One-Punch Man is one of those series that has taken on a life of its own now that the anime is a hit in America. The concept behind it allows it to make fun of and comment on superhero comic books. In the recent volumes we’ve also seen it capture the heart and horror of monsters. As writer One and artist Yusuke Murata have explored lead character Saitama and his malaise at being the greatest fighter ever they have done a great job exploring the world and the many characters around him. This volume is no different.
In this latest volume, developments with the Monster Association may put a new enemy stronger than even Saitama on the stage, Garo deals with the conflict of being a monster but also needing to kill children, and a vampire that grows stronger with longer hair enters the fray. Much of the narrative focuses on Garo, opening with him dine and dashing after eating everything on the menu. It creates a hilarious low-stakes situation for Saitama after he realizes he doesn’t have his wallet after eating his meal at the very same restaurant. He soon finds a way out but feels really bad about it. Meanwhile, Garo is literally saving a child’s life from two monsters who think he’s not really a monster himself.
This volume isn’t quite as funny as one might expect, but that’s okay thanks to the work done with Garo. He himself is unsure of what he wants to do now that he’s a self-dubbed monster. When a child comes in between him and a monster threat however he puts it all on the line to make these monsters go away. He acts the part of the hero even if he doesn’t want to admit it. Meanwhile, the Monster Association leader relays some new info that could spell doom for all the heroes of the world. We’re talking dragon level threat baby!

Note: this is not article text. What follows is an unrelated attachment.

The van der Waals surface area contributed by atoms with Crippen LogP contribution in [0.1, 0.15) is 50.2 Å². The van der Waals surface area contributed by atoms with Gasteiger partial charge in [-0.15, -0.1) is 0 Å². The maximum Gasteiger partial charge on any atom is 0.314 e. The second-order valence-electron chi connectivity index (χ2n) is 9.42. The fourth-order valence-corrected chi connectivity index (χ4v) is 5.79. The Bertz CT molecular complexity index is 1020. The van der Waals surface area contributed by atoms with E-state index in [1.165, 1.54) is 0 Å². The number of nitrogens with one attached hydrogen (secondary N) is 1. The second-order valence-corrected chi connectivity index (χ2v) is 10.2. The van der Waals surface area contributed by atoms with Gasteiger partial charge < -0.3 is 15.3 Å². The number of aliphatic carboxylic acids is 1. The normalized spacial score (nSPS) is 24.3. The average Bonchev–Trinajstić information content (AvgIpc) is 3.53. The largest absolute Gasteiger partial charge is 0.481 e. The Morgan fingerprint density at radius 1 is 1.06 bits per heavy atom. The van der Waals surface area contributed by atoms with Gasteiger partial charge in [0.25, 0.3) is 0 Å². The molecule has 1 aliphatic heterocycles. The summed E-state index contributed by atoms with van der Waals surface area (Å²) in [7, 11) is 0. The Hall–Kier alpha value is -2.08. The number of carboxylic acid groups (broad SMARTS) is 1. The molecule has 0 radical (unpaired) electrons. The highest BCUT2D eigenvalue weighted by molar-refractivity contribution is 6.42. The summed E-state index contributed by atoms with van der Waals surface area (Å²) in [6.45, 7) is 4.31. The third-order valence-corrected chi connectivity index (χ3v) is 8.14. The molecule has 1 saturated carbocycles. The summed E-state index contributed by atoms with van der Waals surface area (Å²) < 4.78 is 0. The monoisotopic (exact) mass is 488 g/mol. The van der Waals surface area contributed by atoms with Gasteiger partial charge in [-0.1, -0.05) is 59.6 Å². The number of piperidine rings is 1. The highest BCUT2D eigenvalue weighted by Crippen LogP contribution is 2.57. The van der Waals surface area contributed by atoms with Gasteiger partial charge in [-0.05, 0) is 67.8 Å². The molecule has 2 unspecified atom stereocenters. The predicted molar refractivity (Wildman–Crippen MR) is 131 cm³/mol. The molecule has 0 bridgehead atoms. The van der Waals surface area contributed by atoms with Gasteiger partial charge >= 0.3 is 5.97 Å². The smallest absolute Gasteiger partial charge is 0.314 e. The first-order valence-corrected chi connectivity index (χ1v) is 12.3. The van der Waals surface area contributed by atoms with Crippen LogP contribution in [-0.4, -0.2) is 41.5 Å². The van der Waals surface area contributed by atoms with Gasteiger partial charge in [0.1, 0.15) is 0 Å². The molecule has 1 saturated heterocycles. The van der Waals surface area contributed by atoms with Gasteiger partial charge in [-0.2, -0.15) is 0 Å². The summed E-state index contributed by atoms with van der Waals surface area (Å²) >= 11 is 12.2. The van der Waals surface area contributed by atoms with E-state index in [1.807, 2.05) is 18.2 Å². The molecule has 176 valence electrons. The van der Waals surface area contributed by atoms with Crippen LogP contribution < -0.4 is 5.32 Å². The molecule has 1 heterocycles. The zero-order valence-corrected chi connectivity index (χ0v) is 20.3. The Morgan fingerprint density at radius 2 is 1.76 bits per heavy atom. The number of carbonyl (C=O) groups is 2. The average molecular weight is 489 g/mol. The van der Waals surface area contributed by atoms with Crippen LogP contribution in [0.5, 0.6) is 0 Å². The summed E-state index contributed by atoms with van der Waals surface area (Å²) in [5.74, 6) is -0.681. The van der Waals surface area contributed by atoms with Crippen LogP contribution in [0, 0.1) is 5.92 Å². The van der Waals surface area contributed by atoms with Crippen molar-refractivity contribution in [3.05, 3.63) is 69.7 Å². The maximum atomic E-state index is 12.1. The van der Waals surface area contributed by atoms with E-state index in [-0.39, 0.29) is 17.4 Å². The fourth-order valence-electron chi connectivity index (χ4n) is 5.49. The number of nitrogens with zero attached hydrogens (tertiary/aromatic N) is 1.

Possibly the biggest draw in this volume is how One categorizes the many characters we’ve seen up until this point midway through the book. Through full and double-page splashes we gain an understanding of how many groupings work which helps explain their relationship to each other. Among these explanations is an explanation of limiters. One-Punch Man has broken free of his limiter and it’s an idea that adds a bit of explanation to this character and others who seem to be able to do anything.
A weakness in this volume is the lack of humor, but also the tacked on vampire character. They are added in late into the narrative to ramp up some action while Garo is down for the count. It’s not very interesting since and seems to read like filler.
This is a good volume with some additional info about the lore of One-Punch Man thrown in as well as some great scenes with Garo. Saitama may be in it infrequently, but it’s still fun to see his disinterest in being a superhero continue to carry on.